Once you've had a filling lunch like that, you may want to find a hammock somewhere and nap (I wanted that desperately). But instead, your time might be better spent on a lovely carriage ride around town to see the sites around historic Charleston, from King Street on down to the Battery. You could also take a River Boat Cruise on the water down to Ft. Sumter, which is a relaxing and informative way to spend a few hours (some tours allow you to get off at the Fort, some just swing by the island on the water). You can go to the old slave market and museum, where America's slave trade was essentially headquartered. I know -- all of this is pretty hard to swallow, no pun intended. But as much as it all leaves a bad taste in your mouth (ahem), it's all part of America's history, and important to witness and to study. Even the beautiful houses that participate in the Charleston House Tours -- historically registered and restored, explained by well-versed tour guides, and lovingly kept up inside and out by gardeners and caretakers...sometimes I felt like paying money to see these things was contributing to the upholding of something sinister. But really, it's much better that these places remain, not just for their historical significance, but also for their aesthetic beauty and the current Charleston community that survives based heavily on its tourism appeal. Much as its history is checkered, there's no denying Charleston's present day charm. There are a few weeks a year when houses that are not usually open to the public, open their doors. The city tends to get crowded during these weeks, and hotel rooms can be hard to come by, so book ahead if you can. One house that is open to the public year round is the Nathaniel Russell House. Built in 1808, It's possibly the town's finest example of Federal-style architecture, with a free-flying staircase and beautiful garden.

And speaking of palatial digs, we spent the second half of our stay in Charleston at the gorgeous Charleston Place, in the middle of much of the city's center, with one side on King Street, the city's shopping epicenter and a hub of restaurants and bars. This grande dame was recently refurbished, and it shows. The huge lobby chandelier and sweeping staircases make for a dramatic entrance, and the rooftop indoor pool, gym, and outdoor lounge area give you a bird's-eye view of Charleston. One of the top restaurants in the city, Charleston Grill, is contained within the hotel, and many shops, if not in the hotel proper, are very nearby, as are so many restaurants and bars of note. The renovated rooms are spacious and beautiful, tranquil, with large marble bathrooms and a gigantic shower: a real treat.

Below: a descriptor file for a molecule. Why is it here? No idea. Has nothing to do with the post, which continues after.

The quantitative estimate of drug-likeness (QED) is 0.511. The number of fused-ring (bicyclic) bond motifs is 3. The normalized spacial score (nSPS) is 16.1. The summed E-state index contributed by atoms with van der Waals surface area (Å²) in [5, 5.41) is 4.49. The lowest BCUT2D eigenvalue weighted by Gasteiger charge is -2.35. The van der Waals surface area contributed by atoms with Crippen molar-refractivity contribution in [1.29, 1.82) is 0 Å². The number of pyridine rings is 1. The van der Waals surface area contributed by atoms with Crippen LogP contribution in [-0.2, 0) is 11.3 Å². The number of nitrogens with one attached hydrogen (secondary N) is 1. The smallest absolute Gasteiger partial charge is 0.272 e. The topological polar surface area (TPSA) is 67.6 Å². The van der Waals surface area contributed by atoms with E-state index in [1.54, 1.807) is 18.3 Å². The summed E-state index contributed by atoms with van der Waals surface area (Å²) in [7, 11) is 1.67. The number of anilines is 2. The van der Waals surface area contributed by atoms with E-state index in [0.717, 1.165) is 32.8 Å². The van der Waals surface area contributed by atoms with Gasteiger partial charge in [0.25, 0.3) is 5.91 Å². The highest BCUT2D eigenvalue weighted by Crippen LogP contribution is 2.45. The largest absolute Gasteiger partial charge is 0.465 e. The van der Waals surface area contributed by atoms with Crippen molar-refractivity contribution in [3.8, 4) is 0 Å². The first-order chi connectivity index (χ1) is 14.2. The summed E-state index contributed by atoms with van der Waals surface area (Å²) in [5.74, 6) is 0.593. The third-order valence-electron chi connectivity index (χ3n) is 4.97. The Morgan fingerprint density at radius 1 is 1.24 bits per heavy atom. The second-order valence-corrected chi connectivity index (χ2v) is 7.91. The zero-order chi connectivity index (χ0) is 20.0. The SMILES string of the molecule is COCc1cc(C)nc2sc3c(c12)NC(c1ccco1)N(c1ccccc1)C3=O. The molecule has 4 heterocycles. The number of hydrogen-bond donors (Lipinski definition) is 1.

We had one of our best meals the evening we moved to Charleston Place, at the nearby FIG, which had come highly recommended to me by colleagues in the food business and various culinary publications as well. I have a weakness for places with "fig" in their name, but in this case it's an acronym for "Food Is Good." Direct and to the point, you can't argue that. But it's deceptively simple for a menu seemingly straightforward, but executed with a sophisticated flair and a spot-on chef's palate. Our server was incredibly thorough in his explanations and well-versed in the preparation of the dishes, their ingredients, and the wine list as well. I started with a vegetable salad, a cornucopia of various fresh veggies of all colors, shapes, and sizes, bright and springy and left to taste the way they're supposed to taste -- everything from cauliflower and beans to French finger radishes and crisp peas. Refreshing. The hands-down best dish of the evening was one that The Big Guy ordered, and it was a rare occasion that I suffered order envy. The pork schnitzel over farro with spring peas was exactly what the English dub as "moreish": you want more and more of it. The delicate lettuce leaves on top and the peas kept their snap, as did the crunchy crust of the schnitzel itself, but the meat inside was juicy, the farro was nutty-toothsome, and the sauce was one the most flavorful kinds of savory, enriched jus I've ever tasted. I would like this dish right now, actually. All this is not to say that I didn't enjoy my dish, because I most definitely did: triggerfish (a local fish we saw all over the menus of Charleston, which is delicious) over broken rice grits -- that is, broken bits of rice grains cooked in the manner of grits, another thing you see on menus in these parts -- with a vibrant green sauce and broccoli. It was a delicious, light, springy dish, local. Tasty. But it was no schnitzel! The sides were delicious as well, and included a silky potato puree and earthy roasted beets with a vinegar kick. The portions don't look terribly huge, nor are they miniscule -- but they're actually much more filling and hearty than they look. By the time we leisurely made our way to dessert, we were absolutely stuffed. And yet. A chocolate almond cake with mint chocolate chip ice cream beckoned to the 9-year-old inside of me. The port tasting, to accompany the dessert, beckoned to the adult, real-time me. It was almost -- almost -- too much. But the richness of the chocolate cake was cut by the minty freshness of my favorite ice cream flavor. It was an excellent way to cap off a meal that exceeded expectations, even if those expectations were pretty high to begin with.